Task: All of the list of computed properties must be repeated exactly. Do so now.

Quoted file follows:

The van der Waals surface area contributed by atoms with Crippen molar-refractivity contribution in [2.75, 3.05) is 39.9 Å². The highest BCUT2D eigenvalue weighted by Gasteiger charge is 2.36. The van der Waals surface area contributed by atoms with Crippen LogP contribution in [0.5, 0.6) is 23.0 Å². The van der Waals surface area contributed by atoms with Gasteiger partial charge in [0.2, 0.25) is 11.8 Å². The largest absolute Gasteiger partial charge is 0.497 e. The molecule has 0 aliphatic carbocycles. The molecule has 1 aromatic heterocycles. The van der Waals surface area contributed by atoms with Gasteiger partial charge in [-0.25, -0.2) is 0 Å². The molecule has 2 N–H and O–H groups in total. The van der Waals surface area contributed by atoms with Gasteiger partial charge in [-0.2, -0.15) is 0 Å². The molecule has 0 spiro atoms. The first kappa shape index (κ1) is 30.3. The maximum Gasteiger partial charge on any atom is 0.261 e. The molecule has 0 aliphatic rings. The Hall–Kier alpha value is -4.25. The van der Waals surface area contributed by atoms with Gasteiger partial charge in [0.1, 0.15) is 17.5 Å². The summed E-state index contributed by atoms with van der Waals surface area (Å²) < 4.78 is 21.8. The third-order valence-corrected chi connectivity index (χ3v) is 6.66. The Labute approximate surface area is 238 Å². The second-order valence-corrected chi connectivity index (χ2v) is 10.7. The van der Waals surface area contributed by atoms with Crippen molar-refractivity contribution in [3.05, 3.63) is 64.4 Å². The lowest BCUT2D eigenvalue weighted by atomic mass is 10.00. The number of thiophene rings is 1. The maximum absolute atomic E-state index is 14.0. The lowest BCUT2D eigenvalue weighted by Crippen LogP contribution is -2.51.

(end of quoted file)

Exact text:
The van der Waals surface area contributed by atoms with Crippen molar-refractivity contribution in [2.75, 3.05) is 39.9 Å². The highest BCUT2D eigenvalue weighted by Gasteiger charge is 2.36. The van der Waals surface area contributed by atoms with Crippen LogP contribution in [0.5, 0.6) is 23.0 Å². The van der Waals surface area contributed by atoms with Gasteiger partial charge in [0.2, 0.25) is 11.8 Å². The largest absolute Gasteiger partial charge is 0.497 e. The molecule has 0 aliphatic carbocycles. The molecule has 1 aromatic heterocycles. The van der Waals surface area contributed by atoms with Gasteiger partial charge in [-0.25, -0.2) is 0 Å². The molecule has 2 N–H and O–H groups in total. The van der Waals surface area contributed by atoms with Gasteiger partial charge in [-0.2, -0.15) is 0 Å². The molecule has 0 spiro atoms. The first kappa shape index (κ1) is 30.3. The maximum Gasteiger partial charge on any atom is 0.261 e. The molecule has 0 aliphatic rings. The Hall–Kier alpha value is -4.25. The van der Waals surface area contributed by atoms with Gasteiger partial charge in [0.1, 0.15) is 17.5 Å². The summed E-state index contributed by atoms with van der Waals surface area (Å²) < 4.78 is 21.8. The third-order valence-corrected chi connectivity index (χ3v) is 6.66. The Labute approximate surface area is 238 Å². The second-order valence-corrected chi connectivity index (χ2v) is 10.7. The van der Waals surface area contributed by atoms with Crippen molar-refractivity contribution in [3.05, 3.63) is 64.4 Å². The lowest BCUT2D eigenvalue weighted by atomic mass is 10.00. The number of thiophene rings is 1. The maximum absolute atomic E-state index is 14.0. The lowest BCUT2D eigenvalue weighted by Crippen LogP contribution is -2.51.